This was to give people all over the country a safe space to cry and open up. So people came to that exhibition, they talked about what happened to them. They talked about what they did. They talked about the injustices. They made pledges that they would never allow something like this to happen again.
This proved somehow cathartic. However, it would have probably helped if we went for counselling, but it kind of checked itself. So we imagined what if we started a place where we use art for this kind of change?
What is your memory of the Jamhuri Day incident in 2009 when Boniface Mwangi booed President Kibaki?
Actually, we had planned a silent protest for many months. We used to have the meetings every Tuesday in our house. We talked about disrupting the celebrations to call the government’s attention to social ills in the country.
The 12 of us would go to Nyayo Stadium and have different people stand in different pews then walk out in unison immediately President Mwai Kibaki stood up to speak. It was to be a silent protest.
Then what happened?
The stadium was packed and I remember watching the TV on the floor and I saw a person being roughed up and I wondered if the guy would survive. I remember saying to myself “Si huyo amefinywa sana”. It didn’t occur to me that the guy was in fact my husband.
Shortly, after I got a call that the guy who was arrested at Nyayo was Boni. My mother and sisters came home. I remember Caroline Mutoko and Paul Muite called me to tell me not to worry they will look for my husband.
He was later found in Industrial Area before being moved to Lang’ata Police Station. They then took him to hospital as he was badly beaten. I talked to him on the phone and he told me he was not that much hurt and he would spend the night at the police station.
When he came back, we did not really talk about the incident as we had just lost a baby. We were just glad that we were both alive.
After the near-death experience, did you then say this is it, I am not doing this activism thing anymore?
No. We had made the choice. I had chosen Boni with everything he came with. I will only tell him that sometimes we need to change tact. But he is never easy to change so we have always fought over this.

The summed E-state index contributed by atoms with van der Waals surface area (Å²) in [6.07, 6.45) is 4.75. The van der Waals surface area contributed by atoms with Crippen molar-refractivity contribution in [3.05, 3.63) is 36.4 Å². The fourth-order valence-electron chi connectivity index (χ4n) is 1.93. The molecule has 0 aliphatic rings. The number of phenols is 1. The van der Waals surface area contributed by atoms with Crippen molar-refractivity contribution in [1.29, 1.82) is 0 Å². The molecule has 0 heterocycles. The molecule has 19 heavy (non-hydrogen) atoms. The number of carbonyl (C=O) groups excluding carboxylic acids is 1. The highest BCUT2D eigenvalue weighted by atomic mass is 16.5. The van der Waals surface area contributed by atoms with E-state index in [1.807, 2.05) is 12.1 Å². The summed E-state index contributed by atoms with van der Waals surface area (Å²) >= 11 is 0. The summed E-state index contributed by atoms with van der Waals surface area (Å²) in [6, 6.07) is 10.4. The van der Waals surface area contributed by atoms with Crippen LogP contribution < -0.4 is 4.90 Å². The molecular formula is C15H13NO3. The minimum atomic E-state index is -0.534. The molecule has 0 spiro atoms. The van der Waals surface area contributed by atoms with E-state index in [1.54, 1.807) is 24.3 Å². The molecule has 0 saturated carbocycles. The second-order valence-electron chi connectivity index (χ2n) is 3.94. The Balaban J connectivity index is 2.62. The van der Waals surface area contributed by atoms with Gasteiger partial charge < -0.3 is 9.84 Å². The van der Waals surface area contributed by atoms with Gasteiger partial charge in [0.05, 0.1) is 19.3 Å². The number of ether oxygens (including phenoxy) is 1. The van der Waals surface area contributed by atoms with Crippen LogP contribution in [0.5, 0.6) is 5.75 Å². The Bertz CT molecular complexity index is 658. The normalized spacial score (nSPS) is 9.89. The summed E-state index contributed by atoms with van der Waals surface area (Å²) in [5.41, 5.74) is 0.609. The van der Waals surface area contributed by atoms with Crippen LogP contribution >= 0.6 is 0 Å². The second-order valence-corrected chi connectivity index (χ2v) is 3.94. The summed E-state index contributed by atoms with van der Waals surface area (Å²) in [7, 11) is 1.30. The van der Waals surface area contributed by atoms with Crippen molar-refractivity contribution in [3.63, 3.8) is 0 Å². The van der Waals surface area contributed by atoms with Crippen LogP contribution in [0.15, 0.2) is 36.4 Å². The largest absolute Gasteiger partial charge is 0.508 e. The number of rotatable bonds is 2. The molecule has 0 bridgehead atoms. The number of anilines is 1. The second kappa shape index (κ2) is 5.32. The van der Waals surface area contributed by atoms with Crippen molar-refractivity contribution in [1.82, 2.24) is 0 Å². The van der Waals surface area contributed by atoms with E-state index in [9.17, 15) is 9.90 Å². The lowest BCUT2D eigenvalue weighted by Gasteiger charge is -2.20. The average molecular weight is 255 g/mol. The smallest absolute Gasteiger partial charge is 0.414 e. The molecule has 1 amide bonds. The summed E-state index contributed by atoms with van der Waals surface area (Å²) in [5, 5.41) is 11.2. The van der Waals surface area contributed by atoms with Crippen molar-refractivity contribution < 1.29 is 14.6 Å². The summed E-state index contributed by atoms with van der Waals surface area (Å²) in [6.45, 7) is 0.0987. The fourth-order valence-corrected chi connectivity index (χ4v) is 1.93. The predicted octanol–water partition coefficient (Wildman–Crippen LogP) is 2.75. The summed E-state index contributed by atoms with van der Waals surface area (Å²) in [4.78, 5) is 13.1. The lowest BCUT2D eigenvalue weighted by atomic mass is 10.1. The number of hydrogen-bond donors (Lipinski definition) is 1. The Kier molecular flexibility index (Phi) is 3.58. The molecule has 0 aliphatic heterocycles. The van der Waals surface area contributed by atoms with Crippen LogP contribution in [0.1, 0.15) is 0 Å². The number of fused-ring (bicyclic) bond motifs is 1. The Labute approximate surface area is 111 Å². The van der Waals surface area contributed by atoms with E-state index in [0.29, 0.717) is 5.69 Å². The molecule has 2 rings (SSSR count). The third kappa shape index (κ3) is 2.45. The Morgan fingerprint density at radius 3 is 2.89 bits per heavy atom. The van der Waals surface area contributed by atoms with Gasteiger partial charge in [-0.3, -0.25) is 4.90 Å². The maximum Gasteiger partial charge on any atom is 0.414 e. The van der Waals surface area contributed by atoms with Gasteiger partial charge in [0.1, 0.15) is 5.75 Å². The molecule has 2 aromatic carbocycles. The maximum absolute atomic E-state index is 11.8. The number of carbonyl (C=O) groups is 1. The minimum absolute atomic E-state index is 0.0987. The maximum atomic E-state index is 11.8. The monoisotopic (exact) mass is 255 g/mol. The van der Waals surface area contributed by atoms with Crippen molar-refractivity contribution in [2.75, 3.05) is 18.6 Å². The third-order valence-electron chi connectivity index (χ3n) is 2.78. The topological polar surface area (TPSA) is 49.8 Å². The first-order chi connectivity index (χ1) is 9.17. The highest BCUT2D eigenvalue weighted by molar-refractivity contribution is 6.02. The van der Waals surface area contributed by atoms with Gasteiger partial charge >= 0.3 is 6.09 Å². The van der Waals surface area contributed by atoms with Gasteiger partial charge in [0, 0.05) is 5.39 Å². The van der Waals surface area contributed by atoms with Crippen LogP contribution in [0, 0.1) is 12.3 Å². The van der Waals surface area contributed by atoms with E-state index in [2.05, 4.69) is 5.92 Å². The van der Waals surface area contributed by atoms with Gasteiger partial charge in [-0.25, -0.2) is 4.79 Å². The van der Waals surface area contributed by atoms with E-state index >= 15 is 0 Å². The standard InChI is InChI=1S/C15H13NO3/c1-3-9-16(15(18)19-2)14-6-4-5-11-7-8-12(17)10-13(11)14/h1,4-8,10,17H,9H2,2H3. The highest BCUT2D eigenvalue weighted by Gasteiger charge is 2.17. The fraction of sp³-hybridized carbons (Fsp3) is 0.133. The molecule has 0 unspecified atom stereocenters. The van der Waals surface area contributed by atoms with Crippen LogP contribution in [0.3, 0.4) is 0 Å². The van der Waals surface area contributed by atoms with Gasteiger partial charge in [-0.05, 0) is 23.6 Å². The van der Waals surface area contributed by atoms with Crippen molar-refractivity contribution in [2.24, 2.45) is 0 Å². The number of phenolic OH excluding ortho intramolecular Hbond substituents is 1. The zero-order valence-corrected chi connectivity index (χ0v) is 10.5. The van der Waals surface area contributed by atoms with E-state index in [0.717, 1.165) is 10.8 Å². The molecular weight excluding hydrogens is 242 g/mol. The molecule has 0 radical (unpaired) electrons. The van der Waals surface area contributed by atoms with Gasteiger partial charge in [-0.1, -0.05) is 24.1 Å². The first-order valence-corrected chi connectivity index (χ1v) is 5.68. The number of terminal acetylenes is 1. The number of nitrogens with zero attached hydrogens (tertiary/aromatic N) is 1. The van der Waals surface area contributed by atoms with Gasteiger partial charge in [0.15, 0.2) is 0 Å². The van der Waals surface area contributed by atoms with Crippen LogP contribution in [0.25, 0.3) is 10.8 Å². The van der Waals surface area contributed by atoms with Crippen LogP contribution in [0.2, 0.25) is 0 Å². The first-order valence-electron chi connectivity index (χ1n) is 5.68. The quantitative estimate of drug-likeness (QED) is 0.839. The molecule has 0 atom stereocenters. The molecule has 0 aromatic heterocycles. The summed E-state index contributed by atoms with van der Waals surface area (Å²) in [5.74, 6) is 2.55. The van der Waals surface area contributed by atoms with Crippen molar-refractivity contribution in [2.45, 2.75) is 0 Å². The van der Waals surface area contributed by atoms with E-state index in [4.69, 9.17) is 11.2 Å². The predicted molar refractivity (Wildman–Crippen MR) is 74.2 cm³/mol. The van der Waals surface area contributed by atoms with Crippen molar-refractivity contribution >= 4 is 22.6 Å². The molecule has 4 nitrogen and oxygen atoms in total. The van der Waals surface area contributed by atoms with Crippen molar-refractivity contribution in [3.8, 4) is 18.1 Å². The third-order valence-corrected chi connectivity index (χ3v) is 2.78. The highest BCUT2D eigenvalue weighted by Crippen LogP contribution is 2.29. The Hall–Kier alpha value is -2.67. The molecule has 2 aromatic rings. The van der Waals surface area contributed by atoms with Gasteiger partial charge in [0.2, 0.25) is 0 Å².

Is there a time when you wanted to stop?
That was in 2016 when Boni had a tiff with Deputy President William Ruto after we led demonstrations over the grabbing of the Lang’ata Primary School playfield by Weston Hotel, which is associated with him. The DP’s people were not happy; going home, we always had to look over our shoulders.
I am driving and thinking “what if someone on a motorbike just shoots thinking it is Boni in the car?” Many questions. It became difficult to even just take a walk. So you start becoming afraid not just for yourself but for the children too because whatever will happen to me or him will affect our children.
It became too much and I said I cannot stay in a space where I’m looking over my shoulders every time and my children could not go out to play because they might just be kidnapped.
So we left the country only to come back when the 2017 elections were around the corner.
What were the threats like? Were they verbal or physical?
During the launch of Boni’s book in November 2016, someone walked up to me and gave me a letter. But even before that, Boni always had that gut feeling about something going wrong and asked for security during the launch.
The fact that somebody walked up to me and gave me that letter, we don’t know whether that is the way it would have been done.
It was a very long letter but it said there was a plan to harm me or the kids because Boni had messed with the DP’s reputation. It detailed the things that could happen. But I never experienced anything directly.